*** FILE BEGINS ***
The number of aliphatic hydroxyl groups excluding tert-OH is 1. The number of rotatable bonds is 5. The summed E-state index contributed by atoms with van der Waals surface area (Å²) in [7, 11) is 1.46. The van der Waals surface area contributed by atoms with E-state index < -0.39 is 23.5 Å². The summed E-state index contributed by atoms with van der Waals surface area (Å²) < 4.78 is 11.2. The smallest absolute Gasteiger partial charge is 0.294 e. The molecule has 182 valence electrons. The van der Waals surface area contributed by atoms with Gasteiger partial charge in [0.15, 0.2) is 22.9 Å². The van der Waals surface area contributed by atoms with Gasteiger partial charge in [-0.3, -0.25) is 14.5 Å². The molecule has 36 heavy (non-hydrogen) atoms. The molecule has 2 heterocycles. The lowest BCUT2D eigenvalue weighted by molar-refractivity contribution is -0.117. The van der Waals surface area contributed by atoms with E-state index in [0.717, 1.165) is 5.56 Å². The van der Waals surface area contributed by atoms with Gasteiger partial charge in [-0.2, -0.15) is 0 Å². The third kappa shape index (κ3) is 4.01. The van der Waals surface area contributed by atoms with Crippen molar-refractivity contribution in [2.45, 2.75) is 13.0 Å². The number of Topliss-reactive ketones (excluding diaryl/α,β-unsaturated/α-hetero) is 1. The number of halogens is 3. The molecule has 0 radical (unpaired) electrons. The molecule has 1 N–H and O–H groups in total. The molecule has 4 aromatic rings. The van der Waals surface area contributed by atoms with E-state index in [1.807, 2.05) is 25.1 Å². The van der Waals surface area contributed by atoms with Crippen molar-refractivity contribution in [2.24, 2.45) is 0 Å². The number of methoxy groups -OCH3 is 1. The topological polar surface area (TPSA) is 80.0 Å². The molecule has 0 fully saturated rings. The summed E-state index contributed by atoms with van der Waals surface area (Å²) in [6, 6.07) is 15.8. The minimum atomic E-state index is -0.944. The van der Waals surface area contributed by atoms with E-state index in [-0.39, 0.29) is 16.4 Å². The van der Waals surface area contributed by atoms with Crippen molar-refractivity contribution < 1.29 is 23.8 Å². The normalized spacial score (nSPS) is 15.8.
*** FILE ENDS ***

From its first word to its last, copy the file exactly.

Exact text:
The number of aliphatic hydroxyl groups excluding tert-OH is 1. The number of rotatable bonds is 5. The summed E-state index contributed by atoms with van der Waals surface area (Å²) in [7, 11) is 1.46. The van der Waals surface area contributed by atoms with E-state index < -0.39 is 23.5 Å². The summed E-state index contributed by atoms with van der Waals surface area (Å²) < 4.78 is 11.2. The smallest absolute Gasteiger partial charge is 0.294 e. The molecule has 182 valence electrons. The van der Waals surface area contributed by atoms with Gasteiger partial charge in [0.15, 0.2) is 22.9 Å². The van der Waals surface area contributed by atoms with Gasteiger partial charge in [-0.3, -0.25) is 14.5 Å². The molecule has 36 heavy (non-hydrogen) atoms. The molecule has 2 heterocycles. The lowest BCUT2D eigenvalue weighted by molar-refractivity contribution is -0.117. The van der Waals surface area contributed by atoms with E-state index in [0.717, 1.165) is 5.56 Å². The van der Waals surface area contributed by atoms with Gasteiger partial charge in [-0.2, -0.15) is 0 Å². The third kappa shape index (κ3) is 4.01. The van der Waals surface area contributed by atoms with Crippen molar-refractivity contribution in [2.45, 2.75) is 13.0 Å². The number of Topliss-reactive ketones (excluding diaryl/α,β-unsaturated/α-hetero) is 1. The number of halogens is 3. The molecule has 0 radical (unpaired) electrons. The molecule has 1 N–H and O–H groups in total. The molecule has 4 aromatic rings. The van der Waals surface area contributed by atoms with E-state index in [1.807, 2.05) is 25.1 Å². The van der Waals surface area contributed by atoms with Crippen molar-refractivity contribution in [2.24, 2.45) is 0 Å². The number of methoxy groups -OCH3 is 1. The topological polar surface area (TPSA) is 80.0 Å². The molecule has 0 fully saturated rings. The summed E-state index contributed by atoms with van der Waals surface area (Å²) in [6, 6.07) is 15.8. The minimum atomic E-state index is -0.944. The van der Waals surface area contributed by atoms with E-state index in [-0.39, 0.29) is 16.4 Å². The van der Waals surface area contributed by atoms with Crippen molar-refractivity contribution < 1.29 is 23.8 Å². The normalized spacial score (nSPS) is 15.8.